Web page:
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Oh, no.

Oh what?

I already know where this is going.

How do you—

You’re going to ask that asinine question about a tree falling in the woods, aren’t you?

It’s not an asinine question.

If a tree falls in the forest, does it make a sound?

Not such an easy question to answer.

The answer is YES.

Are you sure?

The tree falls and slams to the ground. This causes vibrations in the air. Regardless if anyone is standing in the forest or not, those vibrations are still traveling through the atmosphere.

You are not wrong.

There. I answered your silly question. The article is over. Turn the page.

That would be a short article.

Not my problem. Maybe you can slap down a few words about self care or something.

Well, I think there’s a really cool correlation between depression and the question about a tree falling in the woods. Plus, your answer isn’t entirely accurate.

Fine. I’m all ears!

Let’s start with the word “sound.” Webster does indeed define sound as a “vibratory disturbance.”

Told you so!

However, the second part of that definition reads: “… capable of being detected by the organs of hearing.”

Organs of what?

According to that definition, in order for sound to exist at all, there must be an ear drum for those vibrations to interact with to generate sound. And if there’s no one around—no ear drums—then no matter how many trees fall in the forest, no sound is ever made.

Because the “vibratory disturbance” isn’t interacting with any “organs of hearing.”

Precisely.

Well fine. It’s still an asinine question. Wordplay with no practical application to everyday life.

But don’t you find it fascinating to regard sound as a relationship?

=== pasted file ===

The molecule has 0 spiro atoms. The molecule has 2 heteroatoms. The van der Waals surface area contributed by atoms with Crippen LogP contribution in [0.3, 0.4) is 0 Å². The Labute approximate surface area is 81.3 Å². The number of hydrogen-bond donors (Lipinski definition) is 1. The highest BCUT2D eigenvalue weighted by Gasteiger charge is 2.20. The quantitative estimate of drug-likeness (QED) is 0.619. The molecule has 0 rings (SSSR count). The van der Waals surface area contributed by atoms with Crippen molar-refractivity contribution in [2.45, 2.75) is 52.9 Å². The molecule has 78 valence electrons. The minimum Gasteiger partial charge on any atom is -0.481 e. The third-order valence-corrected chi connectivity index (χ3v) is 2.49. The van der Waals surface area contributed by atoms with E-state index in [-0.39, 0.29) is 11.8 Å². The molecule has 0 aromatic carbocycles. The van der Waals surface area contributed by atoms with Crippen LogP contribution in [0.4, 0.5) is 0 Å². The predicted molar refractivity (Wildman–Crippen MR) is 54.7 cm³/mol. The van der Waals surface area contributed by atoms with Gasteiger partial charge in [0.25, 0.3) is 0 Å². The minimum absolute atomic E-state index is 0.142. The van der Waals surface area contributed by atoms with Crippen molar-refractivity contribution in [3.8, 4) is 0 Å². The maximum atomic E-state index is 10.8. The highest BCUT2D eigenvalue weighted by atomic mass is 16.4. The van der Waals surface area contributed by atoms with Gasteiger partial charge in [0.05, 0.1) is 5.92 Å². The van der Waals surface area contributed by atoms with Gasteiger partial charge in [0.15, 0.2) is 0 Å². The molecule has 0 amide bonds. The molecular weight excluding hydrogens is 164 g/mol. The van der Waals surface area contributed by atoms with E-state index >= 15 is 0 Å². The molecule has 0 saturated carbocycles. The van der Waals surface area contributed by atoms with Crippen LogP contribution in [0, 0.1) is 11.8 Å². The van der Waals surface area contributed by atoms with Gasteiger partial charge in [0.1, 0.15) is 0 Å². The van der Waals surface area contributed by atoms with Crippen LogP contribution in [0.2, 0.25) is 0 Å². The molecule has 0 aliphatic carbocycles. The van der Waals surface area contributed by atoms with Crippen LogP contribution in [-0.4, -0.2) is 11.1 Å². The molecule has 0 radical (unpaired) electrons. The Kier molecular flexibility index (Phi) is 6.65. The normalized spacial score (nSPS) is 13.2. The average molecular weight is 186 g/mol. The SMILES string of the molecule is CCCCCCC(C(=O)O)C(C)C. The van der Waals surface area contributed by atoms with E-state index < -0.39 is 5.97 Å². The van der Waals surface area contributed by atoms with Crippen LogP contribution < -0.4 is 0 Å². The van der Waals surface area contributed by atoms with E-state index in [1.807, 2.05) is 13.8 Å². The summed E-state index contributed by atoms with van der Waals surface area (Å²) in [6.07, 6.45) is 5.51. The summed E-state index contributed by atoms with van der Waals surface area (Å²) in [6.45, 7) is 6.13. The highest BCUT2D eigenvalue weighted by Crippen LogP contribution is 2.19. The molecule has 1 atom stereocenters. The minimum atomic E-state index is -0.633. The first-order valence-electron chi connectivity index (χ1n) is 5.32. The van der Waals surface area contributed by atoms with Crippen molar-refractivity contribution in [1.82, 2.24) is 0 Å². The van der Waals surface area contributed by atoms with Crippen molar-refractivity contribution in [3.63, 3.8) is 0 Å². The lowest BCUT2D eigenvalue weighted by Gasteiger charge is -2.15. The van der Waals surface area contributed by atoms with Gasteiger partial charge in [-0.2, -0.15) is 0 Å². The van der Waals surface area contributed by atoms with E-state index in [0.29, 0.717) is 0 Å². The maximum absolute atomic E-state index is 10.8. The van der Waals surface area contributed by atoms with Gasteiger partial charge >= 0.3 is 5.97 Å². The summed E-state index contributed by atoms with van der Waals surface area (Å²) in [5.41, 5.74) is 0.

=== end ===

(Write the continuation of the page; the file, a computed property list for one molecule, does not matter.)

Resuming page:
Relationships are overrated.

Not only must there be something generating the vibrations in the air, such as a tree falling to the forest floor, but you have to be in the forest for sound to exist!
So what do falling trees have to do with depression?

I could argue that I have a relationship with my depression similar to that of sound, in that depression is not a separate, isolated entity terrorizing my life. It can only exist if I’m here to experience it.

So, you’re saying we should not exist so that depression doesn’t exist?

No. What I am saying is that the intensity of that depression depends on how I interact with it. I may have no control over a tree that falls, but I do have control on how I react. I can cover my ears. I can move away from the falling tree. I can yell back at the top of my lungs!

Which would do nothing to the sound, or to the depression.

But it changes the experience itself. I’m not just a helpless victim to sound or to depression, you see?

Because I play a part in how sound, or depression, manifests itself.

I couldn’t have said it better myself.

You did! I’m a voice in your head!

And if you view depression as a relationship, rather than something existing as separate from your mind, doesn’t that perspective change how you engage with mental illness? I’m not as powerless in depression’s shadow as I once perceived.

It’s an interaction.

Exactly! Which means I do have a say in the outcome.

A LIMITED say.

But still a say, nonetheless!

Well, what about a recorder?

What?

If you record a tree falling in the forest, with no one around, does the tree make a sound?
Well, if a microphone is a mechanical organ of hearing, than yes, the tree made a sound.
But if no one ever listens to the recording, did the falling tree make a sound?

Now that’s a good question!